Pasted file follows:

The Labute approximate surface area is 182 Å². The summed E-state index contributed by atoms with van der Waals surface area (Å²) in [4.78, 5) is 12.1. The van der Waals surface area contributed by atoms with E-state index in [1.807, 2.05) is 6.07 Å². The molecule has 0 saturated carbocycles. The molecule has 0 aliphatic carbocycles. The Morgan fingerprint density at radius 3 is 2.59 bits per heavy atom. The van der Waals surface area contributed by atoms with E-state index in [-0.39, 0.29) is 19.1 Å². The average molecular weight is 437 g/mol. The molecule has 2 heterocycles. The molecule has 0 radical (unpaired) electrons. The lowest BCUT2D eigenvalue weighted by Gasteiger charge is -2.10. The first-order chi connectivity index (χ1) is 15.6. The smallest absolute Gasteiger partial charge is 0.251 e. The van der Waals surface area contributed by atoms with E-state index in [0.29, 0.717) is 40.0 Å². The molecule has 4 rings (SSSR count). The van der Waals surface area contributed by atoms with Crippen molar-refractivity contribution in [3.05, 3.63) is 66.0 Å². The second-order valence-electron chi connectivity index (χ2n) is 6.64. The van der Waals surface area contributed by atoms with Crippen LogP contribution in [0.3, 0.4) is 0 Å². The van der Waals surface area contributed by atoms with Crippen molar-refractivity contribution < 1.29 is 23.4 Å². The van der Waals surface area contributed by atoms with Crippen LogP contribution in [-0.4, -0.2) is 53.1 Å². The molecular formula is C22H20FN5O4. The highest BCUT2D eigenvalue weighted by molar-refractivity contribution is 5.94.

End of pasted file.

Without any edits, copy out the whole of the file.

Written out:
The Labute approximate surface area is 182 Å². The summed E-state index contributed by atoms with van der Waals surface area (Å²) in [4.78, 5) is 12.1. The van der Waals surface area contributed by atoms with E-state index in [1.807, 2.05) is 6.07 Å². The molecule has 0 saturated carbocycles. The molecule has 0 aliphatic carbocycles. The Morgan fingerprint density at radius 3 is 2.59 bits per heavy atom. The van der Waals surface area contributed by atoms with E-state index in [-0.39, 0.29) is 19.1 Å². The average molecular weight is 437 g/mol. The molecule has 2 heterocycles. The molecule has 0 radical (unpaired) electrons. The lowest BCUT2D eigenvalue weighted by Gasteiger charge is -2.10. The first-order chi connectivity index (χ1) is 15.6. The smallest absolute Gasteiger partial charge is 0.251 e. The van der Waals surface area contributed by atoms with E-state index in [0.29, 0.717) is 40.0 Å². The molecule has 4 rings (SSSR count). The van der Waals surface area contributed by atoms with Crippen molar-refractivity contribution in [3.05, 3.63) is 66.0 Å². The second-order valence-electron chi connectivity index (χ2n) is 6.64. The van der Waals surface area contributed by atoms with Crippen LogP contribution in [0.3, 0.4) is 0 Å². The van der Waals surface area contributed by atoms with Crippen molar-refractivity contribution < 1.29 is 23.4 Å². The van der Waals surface area contributed by atoms with Crippen LogP contribution in [-0.4, -0.2) is 53.1 Å². The molecular formula is C22H20FN5O4. The highest BCUT2D eigenvalue weighted by molar-refractivity contribution is 5.94.